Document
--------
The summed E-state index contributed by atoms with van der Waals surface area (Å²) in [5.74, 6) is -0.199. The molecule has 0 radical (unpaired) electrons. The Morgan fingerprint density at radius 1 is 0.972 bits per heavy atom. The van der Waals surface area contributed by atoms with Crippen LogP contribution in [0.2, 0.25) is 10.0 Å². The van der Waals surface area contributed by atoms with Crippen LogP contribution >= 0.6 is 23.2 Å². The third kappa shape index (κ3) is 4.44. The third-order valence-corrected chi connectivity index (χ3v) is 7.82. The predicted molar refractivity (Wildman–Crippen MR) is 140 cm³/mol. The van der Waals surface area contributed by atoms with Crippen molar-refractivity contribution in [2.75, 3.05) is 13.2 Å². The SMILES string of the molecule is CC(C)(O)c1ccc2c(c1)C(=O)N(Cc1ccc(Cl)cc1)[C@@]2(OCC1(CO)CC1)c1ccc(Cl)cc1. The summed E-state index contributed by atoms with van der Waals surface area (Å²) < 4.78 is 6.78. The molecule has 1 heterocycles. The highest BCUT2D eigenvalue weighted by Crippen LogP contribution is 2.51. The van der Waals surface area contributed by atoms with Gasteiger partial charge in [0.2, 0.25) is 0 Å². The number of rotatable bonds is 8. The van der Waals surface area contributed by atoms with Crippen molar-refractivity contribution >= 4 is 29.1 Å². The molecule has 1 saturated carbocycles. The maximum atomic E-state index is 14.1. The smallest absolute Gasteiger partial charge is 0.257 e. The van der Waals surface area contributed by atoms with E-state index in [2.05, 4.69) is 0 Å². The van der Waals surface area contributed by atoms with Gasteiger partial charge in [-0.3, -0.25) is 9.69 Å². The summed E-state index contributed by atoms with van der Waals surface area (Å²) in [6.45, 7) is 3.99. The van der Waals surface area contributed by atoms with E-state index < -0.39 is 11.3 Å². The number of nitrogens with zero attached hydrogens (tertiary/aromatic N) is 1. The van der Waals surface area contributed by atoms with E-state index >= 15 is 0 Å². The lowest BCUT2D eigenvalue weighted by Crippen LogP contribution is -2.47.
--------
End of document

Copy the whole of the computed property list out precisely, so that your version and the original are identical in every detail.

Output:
The summed E-state index contributed by atoms with van der Waals surface area (Å²) in [5.74, 6) is -0.199. The molecule has 0 radical (unpaired) electrons. The Morgan fingerprint density at radius 1 is 0.972 bits per heavy atom. The van der Waals surface area contributed by atoms with Crippen LogP contribution in [0.2, 0.25) is 10.0 Å². The van der Waals surface area contributed by atoms with Crippen LogP contribution >= 0.6 is 23.2 Å². The third kappa shape index (κ3) is 4.44. The third-order valence-corrected chi connectivity index (χ3v) is 7.82. The predicted molar refractivity (Wildman–Crippen MR) is 140 cm³/mol. The van der Waals surface area contributed by atoms with Crippen molar-refractivity contribution in [2.75, 3.05) is 13.2 Å². The SMILES string of the molecule is CC(C)(O)c1ccc2c(c1)C(=O)N(Cc1ccc(Cl)cc1)[C@@]2(OCC1(CO)CC1)c1ccc(Cl)cc1. The summed E-state index contributed by atoms with van der Waals surface area (Å²) < 4.78 is 6.78. The molecule has 1 heterocycles. The highest BCUT2D eigenvalue weighted by Crippen LogP contribution is 2.51. The van der Waals surface area contributed by atoms with Gasteiger partial charge in [0.2, 0.25) is 0 Å². The number of rotatable bonds is 8. The van der Waals surface area contributed by atoms with Crippen molar-refractivity contribution >= 4 is 29.1 Å². The molecule has 1 saturated carbocycles. The maximum atomic E-state index is 14.1. The smallest absolute Gasteiger partial charge is 0.257 e. The van der Waals surface area contributed by atoms with E-state index in [2.05, 4.69) is 0 Å². The van der Waals surface area contributed by atoms with Gasteiger partial charge in [-0.3, -0.25) is 9.69 Å². The summed E-state index contributed by atoms with van der Waals surface area (Å²) in [6.45, 7) is 3.99. The van der Waals surface area contributed by atoms with E-state index < -0.39 is 11.3 Å². The number of nitrogens with zero attached hydrogens (tertiary/aromatic N) is 1. The van der Waals surface area contributed by atoms with E-state index >= 15 is 0 Å². The lowest BCUT2D eigenvalue weighted by Crippen LogP contribution is -2.47.